From: Tim Brand (e-mail him)
A May 13 New York Times story caught my eye and made my blood boil because of a recent personal experience: "Minorities Frisked More but Arrested at Same Rate," by Al Baker, New York Times, May 13, 2010)
While walking in my central Florida neighborhood last January, I was stopped and frisked by a cop even though I was minding my own business. I was not engaged in suspicious behavior. Nor was I trespassing or peeping into anyone's window. In fact, I have never in my life committed a crime of any type.
Nevertheless a policeman, for no apparent reason, stopped me. He had me put my hands on the hood of his police car while its lights were blinking and flashing.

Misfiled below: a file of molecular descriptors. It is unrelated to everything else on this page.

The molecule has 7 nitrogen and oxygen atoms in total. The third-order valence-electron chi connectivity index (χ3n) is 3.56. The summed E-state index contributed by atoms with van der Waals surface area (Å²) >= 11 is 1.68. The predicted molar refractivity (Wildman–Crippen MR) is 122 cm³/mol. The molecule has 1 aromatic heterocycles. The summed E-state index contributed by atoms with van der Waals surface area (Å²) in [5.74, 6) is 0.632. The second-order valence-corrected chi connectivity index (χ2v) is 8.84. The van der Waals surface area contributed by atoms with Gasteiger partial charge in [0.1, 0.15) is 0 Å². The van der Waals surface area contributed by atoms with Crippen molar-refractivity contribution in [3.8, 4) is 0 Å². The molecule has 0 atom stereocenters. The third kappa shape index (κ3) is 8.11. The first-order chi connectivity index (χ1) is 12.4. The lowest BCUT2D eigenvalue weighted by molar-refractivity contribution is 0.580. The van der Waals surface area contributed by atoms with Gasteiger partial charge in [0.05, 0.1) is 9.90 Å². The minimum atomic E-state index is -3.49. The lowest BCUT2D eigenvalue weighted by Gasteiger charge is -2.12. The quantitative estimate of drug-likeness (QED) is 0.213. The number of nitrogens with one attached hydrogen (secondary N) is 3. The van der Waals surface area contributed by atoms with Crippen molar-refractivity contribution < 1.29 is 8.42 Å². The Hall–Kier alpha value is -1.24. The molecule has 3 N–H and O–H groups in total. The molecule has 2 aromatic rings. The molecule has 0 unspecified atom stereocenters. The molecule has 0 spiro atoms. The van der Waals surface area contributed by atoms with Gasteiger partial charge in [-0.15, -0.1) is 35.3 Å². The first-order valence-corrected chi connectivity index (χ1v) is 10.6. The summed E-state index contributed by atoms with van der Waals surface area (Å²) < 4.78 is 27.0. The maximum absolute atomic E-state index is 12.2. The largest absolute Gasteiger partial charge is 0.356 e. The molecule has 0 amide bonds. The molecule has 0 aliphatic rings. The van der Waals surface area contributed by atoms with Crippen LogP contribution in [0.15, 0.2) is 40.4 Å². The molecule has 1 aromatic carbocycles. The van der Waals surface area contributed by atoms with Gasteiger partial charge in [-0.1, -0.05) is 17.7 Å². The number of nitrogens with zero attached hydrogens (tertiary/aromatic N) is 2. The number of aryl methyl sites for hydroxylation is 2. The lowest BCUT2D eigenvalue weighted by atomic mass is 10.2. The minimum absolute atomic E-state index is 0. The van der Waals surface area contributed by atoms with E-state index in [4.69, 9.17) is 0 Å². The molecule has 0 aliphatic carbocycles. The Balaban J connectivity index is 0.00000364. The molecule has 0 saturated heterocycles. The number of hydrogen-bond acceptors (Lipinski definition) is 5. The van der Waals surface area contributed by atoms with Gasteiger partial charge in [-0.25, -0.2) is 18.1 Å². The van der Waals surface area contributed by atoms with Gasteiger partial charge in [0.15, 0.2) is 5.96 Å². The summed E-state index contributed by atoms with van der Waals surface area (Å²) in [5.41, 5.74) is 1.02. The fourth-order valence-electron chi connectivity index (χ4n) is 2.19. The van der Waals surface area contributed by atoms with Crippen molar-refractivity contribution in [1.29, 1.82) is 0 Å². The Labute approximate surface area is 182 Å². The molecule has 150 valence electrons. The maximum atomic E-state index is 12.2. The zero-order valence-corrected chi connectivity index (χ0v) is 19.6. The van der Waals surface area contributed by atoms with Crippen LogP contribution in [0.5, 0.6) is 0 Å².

He then frisked me. Of course, since I don't do drugs or own weapons he found nothing. When he was through, he gave me no reason at all for his pat-down.
I took his name and badge number. The next day, I contacted every lawyer I could including emailing the ACLU.
No lawyer, of course, was interested, even though I learned that this officer has prior complaints lodged against him.
You see, the police officer is black. I'm white. I have no civil rights in today's America.
And, if you're white, neither do you.
James Fulford writes: Most Fourth and Fifth Amendment jurisprudence is directed at helping guilty people get away with crimes. If the officer, as a result of an improper search, had found a pound of drugs, bomb-making material, or piece of a dead body, you could have that evidence suppressed in court, and get away with whatever it was you were guilty of. But as an innocent man, you're out of luck.